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Reading Strange Matters, by Matthew David Surridge - Barnstorming on an Invisible Segway [entries|archive|friends|userinfo]
Marissa Lingen

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Reading Strange Matters, by Matthew David Surridge [Oct. 27th, 2015|08:59 pm]
Marissa Lingen
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Review copy provided by the author.


Matthew is someone I know a bit from Farthing Party in Montreal; I’ve talked about books with him in that context. If you don’t know him but the name sounds familiar, it’s either from his essays on Black Gate or for the Puppy slate Hugo nomination he declined for same. Since he had nothing whatsoever to do with either subgroup of Puppies, I was not at all surprised to see him decline.


This is a collection of those essays, existing on the borderline of reviews and book analysis.  At the same time as I was reading it, my husband Mark was reading Jo Walton’s What Makes This Book So Great, and the similarities and differences were interesting.  Reading Strange Matters has a much newer skew, whereas What Makes This Book So Great goes back much farther.  The Surridge covers only short series, focusing mostly on stand-alone works; the Walton goes into depth on long series.  But both focus primarily on books for which they have at least some good things to say. Both focus on books that are worth their time and yours, and why those books are worth a look.


After a few pieces, I found myself getting up to jot down titles–I have read most of the works covered, but not all, and I wasn’t trusting that I’d remember which ones exactly piqued my interest.  Even with as much as I read, there were some titles that were new to me.  While Surridge gives us thoughts about books that got wide mainstream coverage–Erin Morgenstern’s Night Circus comes to mind, a favorite with book clubs all over the continent–but most of the titles could use more attention.  He touches on several of my neglected favorites: Minister Faust, for example, gets lengthy attention.  There is analysis not of a Nalo Hopkinson novel but of each of the short stories in a collection.  Leah Bobet and Susan Palwick each get an essay.  The nature of the collection means that if you do happen upon a rare piece of no interest whatsoever, it’s easy to flip pages to the next item.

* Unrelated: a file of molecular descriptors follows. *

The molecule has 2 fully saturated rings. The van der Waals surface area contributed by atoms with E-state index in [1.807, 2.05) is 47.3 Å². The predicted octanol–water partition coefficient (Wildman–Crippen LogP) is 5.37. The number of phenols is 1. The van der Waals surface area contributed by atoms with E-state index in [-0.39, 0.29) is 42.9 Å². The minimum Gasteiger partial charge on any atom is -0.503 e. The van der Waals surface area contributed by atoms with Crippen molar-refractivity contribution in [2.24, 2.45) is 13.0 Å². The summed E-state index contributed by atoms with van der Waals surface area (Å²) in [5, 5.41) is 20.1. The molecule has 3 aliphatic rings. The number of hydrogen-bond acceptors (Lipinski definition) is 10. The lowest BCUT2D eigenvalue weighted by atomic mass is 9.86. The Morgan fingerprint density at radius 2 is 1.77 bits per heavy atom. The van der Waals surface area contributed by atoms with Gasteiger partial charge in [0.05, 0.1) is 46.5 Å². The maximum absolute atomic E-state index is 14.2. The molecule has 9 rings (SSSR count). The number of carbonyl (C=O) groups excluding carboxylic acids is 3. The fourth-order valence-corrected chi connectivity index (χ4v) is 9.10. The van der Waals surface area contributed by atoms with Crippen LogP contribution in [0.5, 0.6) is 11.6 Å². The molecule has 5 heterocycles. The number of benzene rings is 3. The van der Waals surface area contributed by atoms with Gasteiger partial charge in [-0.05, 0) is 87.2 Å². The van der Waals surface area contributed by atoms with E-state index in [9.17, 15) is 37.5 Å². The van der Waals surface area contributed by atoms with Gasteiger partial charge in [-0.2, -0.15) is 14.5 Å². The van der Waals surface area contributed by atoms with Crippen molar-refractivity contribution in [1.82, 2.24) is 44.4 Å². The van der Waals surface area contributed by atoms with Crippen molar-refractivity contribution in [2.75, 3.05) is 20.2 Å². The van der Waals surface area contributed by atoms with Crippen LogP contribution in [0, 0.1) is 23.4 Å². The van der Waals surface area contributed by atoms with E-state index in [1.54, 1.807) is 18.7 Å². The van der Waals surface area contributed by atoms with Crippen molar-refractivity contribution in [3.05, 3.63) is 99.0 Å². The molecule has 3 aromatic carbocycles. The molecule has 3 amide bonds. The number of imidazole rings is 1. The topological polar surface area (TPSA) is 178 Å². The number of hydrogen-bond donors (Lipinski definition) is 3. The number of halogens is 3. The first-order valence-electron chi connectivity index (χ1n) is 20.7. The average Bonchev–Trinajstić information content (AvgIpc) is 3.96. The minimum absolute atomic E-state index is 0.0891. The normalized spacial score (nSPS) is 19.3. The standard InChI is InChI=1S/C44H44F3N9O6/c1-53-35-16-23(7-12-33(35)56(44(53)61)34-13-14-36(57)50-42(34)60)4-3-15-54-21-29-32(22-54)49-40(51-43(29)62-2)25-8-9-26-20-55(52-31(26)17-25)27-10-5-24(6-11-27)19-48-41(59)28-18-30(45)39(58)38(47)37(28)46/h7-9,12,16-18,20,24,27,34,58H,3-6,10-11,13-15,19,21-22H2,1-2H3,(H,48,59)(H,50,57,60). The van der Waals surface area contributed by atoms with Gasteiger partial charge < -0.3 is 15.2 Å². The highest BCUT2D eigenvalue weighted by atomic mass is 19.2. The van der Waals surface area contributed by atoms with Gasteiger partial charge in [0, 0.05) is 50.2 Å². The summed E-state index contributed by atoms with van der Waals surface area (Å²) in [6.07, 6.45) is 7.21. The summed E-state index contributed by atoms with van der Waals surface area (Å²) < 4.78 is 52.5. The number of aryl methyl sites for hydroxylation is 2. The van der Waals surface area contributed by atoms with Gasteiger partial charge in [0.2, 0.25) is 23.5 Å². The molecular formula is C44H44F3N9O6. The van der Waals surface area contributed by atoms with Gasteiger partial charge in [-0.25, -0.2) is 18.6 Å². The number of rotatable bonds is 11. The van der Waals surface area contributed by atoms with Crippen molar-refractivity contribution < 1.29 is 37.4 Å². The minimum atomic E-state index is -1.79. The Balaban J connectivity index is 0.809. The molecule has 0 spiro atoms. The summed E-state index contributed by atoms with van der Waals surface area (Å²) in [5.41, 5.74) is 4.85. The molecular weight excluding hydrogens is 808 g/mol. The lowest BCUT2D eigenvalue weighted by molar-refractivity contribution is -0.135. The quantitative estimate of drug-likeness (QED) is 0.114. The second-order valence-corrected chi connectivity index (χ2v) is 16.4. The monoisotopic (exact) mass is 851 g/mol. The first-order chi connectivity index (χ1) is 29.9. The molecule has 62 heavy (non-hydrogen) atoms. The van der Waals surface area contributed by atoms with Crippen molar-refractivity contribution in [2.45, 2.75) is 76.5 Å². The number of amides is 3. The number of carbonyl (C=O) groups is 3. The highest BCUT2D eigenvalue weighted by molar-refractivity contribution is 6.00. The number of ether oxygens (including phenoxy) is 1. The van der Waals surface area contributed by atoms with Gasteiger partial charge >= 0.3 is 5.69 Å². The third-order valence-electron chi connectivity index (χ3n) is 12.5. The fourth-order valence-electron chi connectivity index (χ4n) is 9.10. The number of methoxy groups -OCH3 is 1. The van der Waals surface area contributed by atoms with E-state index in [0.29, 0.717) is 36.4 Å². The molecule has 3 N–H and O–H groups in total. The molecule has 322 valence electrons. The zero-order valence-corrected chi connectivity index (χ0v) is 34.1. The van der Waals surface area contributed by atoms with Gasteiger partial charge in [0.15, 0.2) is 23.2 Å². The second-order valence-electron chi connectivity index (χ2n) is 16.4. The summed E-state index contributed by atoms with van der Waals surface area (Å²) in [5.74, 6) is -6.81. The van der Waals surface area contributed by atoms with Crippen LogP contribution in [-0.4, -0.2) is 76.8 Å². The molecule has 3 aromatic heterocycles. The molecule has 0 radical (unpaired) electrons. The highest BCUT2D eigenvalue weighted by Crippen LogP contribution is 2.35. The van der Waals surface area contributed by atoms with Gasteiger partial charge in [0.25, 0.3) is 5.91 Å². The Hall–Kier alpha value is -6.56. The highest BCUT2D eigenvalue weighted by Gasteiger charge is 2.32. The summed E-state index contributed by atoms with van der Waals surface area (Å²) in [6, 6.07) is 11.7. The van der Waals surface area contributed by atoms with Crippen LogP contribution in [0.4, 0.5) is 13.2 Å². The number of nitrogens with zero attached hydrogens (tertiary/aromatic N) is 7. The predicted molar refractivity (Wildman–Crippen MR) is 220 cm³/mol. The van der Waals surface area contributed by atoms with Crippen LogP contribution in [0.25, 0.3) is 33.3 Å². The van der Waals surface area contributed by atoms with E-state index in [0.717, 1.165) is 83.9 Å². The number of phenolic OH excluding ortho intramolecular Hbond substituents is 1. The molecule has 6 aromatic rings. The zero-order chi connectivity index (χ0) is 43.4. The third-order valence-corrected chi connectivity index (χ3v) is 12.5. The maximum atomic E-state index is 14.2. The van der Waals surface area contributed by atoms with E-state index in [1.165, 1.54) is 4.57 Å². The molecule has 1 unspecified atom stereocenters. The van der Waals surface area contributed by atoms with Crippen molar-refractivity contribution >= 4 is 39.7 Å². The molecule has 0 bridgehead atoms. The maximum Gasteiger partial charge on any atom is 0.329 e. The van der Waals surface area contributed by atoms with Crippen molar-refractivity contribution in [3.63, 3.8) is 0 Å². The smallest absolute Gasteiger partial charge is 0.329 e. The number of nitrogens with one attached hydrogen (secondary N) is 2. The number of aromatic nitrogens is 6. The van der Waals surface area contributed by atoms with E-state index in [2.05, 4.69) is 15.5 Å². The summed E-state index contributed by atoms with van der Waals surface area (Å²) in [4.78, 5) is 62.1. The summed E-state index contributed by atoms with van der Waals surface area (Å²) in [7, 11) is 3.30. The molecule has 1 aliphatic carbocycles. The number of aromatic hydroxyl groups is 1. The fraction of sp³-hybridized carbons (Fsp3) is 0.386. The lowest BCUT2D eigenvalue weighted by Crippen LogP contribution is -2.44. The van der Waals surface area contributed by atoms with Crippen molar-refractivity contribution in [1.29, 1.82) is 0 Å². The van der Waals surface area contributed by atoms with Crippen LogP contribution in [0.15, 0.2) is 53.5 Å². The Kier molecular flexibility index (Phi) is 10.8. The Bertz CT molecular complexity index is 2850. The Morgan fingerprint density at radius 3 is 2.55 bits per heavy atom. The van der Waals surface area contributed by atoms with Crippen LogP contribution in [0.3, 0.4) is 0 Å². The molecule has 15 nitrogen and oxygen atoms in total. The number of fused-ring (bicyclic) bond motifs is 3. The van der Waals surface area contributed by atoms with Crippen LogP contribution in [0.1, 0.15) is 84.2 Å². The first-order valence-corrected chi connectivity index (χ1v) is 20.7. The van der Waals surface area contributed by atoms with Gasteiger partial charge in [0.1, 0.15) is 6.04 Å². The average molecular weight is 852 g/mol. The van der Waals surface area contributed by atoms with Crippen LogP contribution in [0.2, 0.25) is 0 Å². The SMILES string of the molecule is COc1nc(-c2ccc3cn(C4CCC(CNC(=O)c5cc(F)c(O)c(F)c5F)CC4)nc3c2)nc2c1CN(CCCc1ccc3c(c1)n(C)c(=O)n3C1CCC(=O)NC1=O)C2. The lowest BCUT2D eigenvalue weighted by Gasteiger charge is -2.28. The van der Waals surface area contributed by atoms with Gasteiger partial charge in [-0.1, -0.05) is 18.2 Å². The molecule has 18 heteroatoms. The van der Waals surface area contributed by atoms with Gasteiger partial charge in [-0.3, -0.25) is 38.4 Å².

A quick and broadening reading experience, if you’ve enjoyed Surridge’s thoughts in the past or wondered about them, this is your chance for more.


Please consider using out link to buy Reading Strange Matters from Amazon.




Originally published at Novel Gazing Redux

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Comments:
[User Picture]From: asakiyume
2015-10-28 02:13 am (UTC)
Sounds interesting! Cool about Nalo Hopkinson and Leah Bobet--and I think someone else has mentioned Susan Palwick to me.

Night Circus, though, was one I couldn't get into ...
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